Franz is a multiage primary classroom teacher at Sunnyside Elementary School in Pullman, Washington, and an iEARN lead teacher. She coordinates projects for iEARN, and her students are involved with many collaborative online activities.

"In every collaborative project, the children are highly motivated to work on their reading and writing skills so that they can send written email messages and read received email messages on the topics of the projects," Franz stated. "Every project brings forth opportunities for children to build local to global understandings of their world through online conversations with children and teachers around the world and to make a positive difference with what they are learning."

As an example, Franz cites the Global Art project, one of the iEARN endeavors that she coordinates. Through it, students create and exchange artwork and writing around the theme "A Sense of Caring." Franz says that the participants learn about the commonalities and diversities of caring across cultures, and their work brings inspiration to people of all ages across many countries and continents.

Franz feels that cross-cultural projects such as those offered by Friendship Through Education provide children with a real-world application that encourages literacy skills. She explained, "Most importantly, children, youth, teachers, and families are building friendships through learning to value what local to global peers have to say, while also realizing that each child and youth has important ideas and understandings to contribute."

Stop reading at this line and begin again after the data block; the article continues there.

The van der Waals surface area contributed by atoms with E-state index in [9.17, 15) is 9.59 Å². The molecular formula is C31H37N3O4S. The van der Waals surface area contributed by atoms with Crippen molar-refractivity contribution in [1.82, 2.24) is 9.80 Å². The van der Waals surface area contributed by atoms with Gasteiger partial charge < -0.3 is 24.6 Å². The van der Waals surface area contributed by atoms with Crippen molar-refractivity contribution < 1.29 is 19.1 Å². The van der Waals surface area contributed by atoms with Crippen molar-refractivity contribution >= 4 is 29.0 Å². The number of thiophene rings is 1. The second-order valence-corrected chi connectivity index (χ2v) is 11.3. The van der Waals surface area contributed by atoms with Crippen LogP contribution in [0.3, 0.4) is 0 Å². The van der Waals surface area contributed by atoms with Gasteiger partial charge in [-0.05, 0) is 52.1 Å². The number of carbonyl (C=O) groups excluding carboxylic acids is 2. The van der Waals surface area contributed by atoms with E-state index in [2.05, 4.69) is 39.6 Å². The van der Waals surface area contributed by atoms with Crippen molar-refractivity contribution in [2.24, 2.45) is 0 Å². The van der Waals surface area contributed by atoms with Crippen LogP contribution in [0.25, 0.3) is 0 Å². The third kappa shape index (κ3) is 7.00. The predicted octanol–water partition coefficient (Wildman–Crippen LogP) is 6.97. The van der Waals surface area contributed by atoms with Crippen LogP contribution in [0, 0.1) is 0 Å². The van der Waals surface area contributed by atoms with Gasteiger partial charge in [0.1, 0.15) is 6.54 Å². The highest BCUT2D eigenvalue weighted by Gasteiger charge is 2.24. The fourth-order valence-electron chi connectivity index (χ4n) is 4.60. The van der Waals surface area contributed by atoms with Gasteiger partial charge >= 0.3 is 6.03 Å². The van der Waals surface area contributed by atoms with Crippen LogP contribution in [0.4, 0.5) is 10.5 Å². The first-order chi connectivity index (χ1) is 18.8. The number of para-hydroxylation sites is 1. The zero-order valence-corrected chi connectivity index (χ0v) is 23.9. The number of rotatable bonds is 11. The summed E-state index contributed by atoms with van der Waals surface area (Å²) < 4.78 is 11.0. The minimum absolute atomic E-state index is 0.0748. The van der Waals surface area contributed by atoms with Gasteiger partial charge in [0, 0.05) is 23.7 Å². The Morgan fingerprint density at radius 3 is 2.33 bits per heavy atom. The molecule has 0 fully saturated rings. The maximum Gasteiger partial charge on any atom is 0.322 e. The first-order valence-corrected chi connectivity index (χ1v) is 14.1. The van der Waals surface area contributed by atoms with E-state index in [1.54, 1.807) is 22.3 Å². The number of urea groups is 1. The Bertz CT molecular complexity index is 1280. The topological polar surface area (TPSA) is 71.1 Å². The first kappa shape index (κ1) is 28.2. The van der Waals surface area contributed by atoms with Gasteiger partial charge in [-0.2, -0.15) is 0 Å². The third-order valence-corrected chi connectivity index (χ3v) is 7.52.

"Friendship through Education will be a sustained initiative to build a network of resources for teachers and students to develop global partnerships," reported Jobson. "Our hope is to make opportunities for cross-cultural dialogue and ongoing project collaboration as widely available as possible."


Friendship Through Education Partners
  • ePALS Classroom Exchange
  • A virtual meeting room for students and teachers, ePALS connects over 3.8 million users worldwide.
  • Global SchoolNet Foundation
    By partnering with schools, communities, and businesses, Global SchoolNet offers online learning activities that help students learn to make appropriate and effective use of the Internet.
  • iEARN
    iEARN is a non-profit organization that sponsors collaborative educational projects for students and teachers.
  • NetAid
    This organization gathers individuals, companies, and other groups together in support of specific development projects among the world's poorest communities.
  • World Wise Schools
    Created by the Peace Corps, World Wise Schools helps students broaden their perspectives by putting them in touch with volunteers across the world.
  • People to People International
    Founded by President Dwight D. Eisenhower, People to People International seeks to enhance international understanding and friendship through the exchange of ideas and experiences.
  • Sister Cities International
    A non-profit diplomacy network, Sister Cities promotes cultural understanding by establishing partnerships among international communities.
  • United States Fund for UNICEF
    This committee raises money for UNICEF, an organization that provides health care, clean water, better nutrition, and education to millions of children.